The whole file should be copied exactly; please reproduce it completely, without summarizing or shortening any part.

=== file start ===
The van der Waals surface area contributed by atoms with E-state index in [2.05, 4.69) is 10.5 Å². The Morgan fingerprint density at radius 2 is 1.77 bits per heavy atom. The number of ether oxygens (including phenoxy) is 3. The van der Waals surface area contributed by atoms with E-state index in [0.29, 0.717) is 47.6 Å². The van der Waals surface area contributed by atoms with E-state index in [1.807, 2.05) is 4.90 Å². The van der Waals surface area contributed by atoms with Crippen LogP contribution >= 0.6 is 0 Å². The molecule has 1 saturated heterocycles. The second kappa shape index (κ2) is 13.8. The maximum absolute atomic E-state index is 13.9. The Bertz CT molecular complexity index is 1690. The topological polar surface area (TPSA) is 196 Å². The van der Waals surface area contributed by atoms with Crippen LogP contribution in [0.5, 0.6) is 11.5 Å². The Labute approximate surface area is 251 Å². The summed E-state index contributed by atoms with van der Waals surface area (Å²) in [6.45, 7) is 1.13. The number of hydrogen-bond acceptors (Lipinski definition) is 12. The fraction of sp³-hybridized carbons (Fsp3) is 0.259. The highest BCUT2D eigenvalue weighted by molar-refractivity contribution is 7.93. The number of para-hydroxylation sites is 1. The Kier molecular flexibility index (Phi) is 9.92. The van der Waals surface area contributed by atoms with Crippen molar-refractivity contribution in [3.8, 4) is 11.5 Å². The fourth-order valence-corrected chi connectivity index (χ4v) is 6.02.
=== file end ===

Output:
The van der Waals surface area contributed by atoms with E-state index in [2.05, 4.69) is 10.5 Å². The Morgan fingerprint density at radius 2 is 1.77 bits per heavy atom. The number of ether oxygens (including phenoxy) is 3. The van der Waals surface area contributed by atoms with E-state index in [0.29, 0.717) is 47.6 Å². The van der Waals surface area contributed by atoms with E-state index in [1.807, 2.05) is 4.90 Å². The van der Waals surface area contributed by atoms with Crippen LogP contribution >= 0.6 is 0 Å². The molecule has 1 saturated heterocycles. The second kappa shape index (κ2) is 13.8. The maximum absolute atomic E-state index is 13.9. The Bertz CT molecular complexity index is 1690. The topological polar surface area (TPSA) is 196 Å². The van der Waals surface area contributed by atoms with Crippen LogP contribution in [0.5, 0.6) is 11.5 Å². The Labute approximate surface area is 251 Å². The summed E-state index contributed by atoms with van der Waals surface area (Å²) in [6.45, 7) is 1.13. The number of hydrogen-bond acceptors (Lipinski definition) is 12. The fraction of sp³-hybridized carbons (Fsp3) is 0.259. The highest BCUT2D eigenvalue weighted by molar-refractivity contribution is 7.93. The number of para-hydroxylation sites is 1. The Kier molecular flexibility index (Phi) is 9.92. The van der Waals surface area contributed by atoms with Crippen molar-refractivity contribution in [3.8, 4) is 11.5 Å². The fourth-order valence-corrected chi connectivity index (χ4v) is 6.02.